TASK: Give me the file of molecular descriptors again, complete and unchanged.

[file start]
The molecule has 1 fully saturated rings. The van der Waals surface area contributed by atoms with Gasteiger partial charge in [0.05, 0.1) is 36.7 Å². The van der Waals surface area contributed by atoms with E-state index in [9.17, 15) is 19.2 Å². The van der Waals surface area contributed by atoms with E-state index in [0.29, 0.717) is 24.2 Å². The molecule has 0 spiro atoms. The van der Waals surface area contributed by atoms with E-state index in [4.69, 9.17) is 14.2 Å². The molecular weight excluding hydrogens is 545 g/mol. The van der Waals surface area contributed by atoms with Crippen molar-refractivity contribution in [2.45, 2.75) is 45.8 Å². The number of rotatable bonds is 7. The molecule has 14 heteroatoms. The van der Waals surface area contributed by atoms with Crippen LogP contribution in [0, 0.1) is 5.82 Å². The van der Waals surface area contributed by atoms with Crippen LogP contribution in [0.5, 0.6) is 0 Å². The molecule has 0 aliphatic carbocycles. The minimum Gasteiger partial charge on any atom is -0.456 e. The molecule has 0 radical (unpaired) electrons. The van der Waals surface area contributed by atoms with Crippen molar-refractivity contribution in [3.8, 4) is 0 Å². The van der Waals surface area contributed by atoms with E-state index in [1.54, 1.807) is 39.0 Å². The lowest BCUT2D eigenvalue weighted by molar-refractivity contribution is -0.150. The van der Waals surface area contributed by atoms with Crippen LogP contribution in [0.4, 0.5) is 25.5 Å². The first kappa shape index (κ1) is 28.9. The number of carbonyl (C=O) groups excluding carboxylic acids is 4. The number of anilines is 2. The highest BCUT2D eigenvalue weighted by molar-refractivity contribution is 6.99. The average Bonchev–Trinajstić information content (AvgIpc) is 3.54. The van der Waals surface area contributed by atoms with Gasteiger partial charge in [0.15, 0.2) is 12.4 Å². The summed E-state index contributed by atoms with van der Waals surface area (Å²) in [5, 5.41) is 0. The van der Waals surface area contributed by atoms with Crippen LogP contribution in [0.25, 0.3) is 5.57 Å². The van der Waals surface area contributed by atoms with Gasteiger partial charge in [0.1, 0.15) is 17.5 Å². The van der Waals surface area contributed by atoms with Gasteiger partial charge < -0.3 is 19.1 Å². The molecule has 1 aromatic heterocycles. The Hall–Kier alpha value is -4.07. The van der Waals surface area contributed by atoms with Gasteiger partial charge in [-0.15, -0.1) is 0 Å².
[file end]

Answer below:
The molecule has 1 fully saturated rings. The van der Waals surface area contributed by atoms with Gasteiger partial charge in [0.05, 0.1) is 36.7 Å². The van der Waals surface area contributed by atoms with E-state index in [9.17, 15) is 19.2 Å². The van der Waals surface area contributed by atoms with E-state index in [0.29, 0.717) is 24.2 Å². The molecule has 0 spiro atoms. The van der Waals surface area contributed by atoms with E-state index in [4.69, 9.17) is 14.2 Å². The molecular weight excluding hydrogens is 545 g/mol. The van der Waals surface area contributed by atoms with Crippen molar-refractivity contribution in [2.45, 2.75) is 45.8 Å². The number of rotatable bonds is 7. The molecule has 14 heteroatoms. The van der Waals surface area contributed by atoms with Crippen LogP contribution in [0, 0.1) is 5.82 Å². The van der Waals surface area contributed by atoms with Crippen LogP contribution in [0.5, 0.6) is 0 Å². The molecule has 0 aliphatic carbocycles. The minimum Gasteiger partial charge on any atom is -0.456 e. The molecule has 0 radical (unpaired) electrons. The van der Waals surface area contributed by atoms with Crippen molar-refractivity contribution in [3.8, 4) is 0 Å². The van der Waals surface area contributed by atoms with E-state index in [1.54, 1.807) is 39.0 Å². The lowest BCUT2D eigenvalue weighted by molar-refractivity contribution is -0.150. The van der Waals surface area contributed by atoms with Crippen LogP contribution in [0.4, 0.5) is 25.5 Å². The first kappa shape index (κ1) is 28.9. The number of carbonyl (C=O) groups excluding carboxylic acids is 4. The number of anilines is 2. The highest BCUT2D eigenvalue weighted by molar-refractivity contribution is 6.99. The average Bonchev–Trinajstić information content (AvgIpc) is 3.54. The van der Waals surface area contributed by atoms with Gasteiger partial charge in [0.15, 0.2) is 12.4 Å². The summed E-state index contributed by atoms with van der Waals surface area (Å²) in [5, 5.41) is 0. The van der Waals surface area contributed by atoms with Crippen LogP contribution in [0.25, 0.3) is 5.57 Å². The van der Waals surface area contributed by atoms with Gasteiger partial charge in [0.1, 0.15) is 17.5 Å². The van der Waals surface area contributed by atoms with Gasteiger partial charge < -0.3 is 19.1 Å². The molecule has 1 aromatic heterocycles. The Hall–Kier alpha value is -4.07. The van der Waals surface area contributed by atoms with Gasteiger partial charge in [-0.15, -0.1) is 0 Å².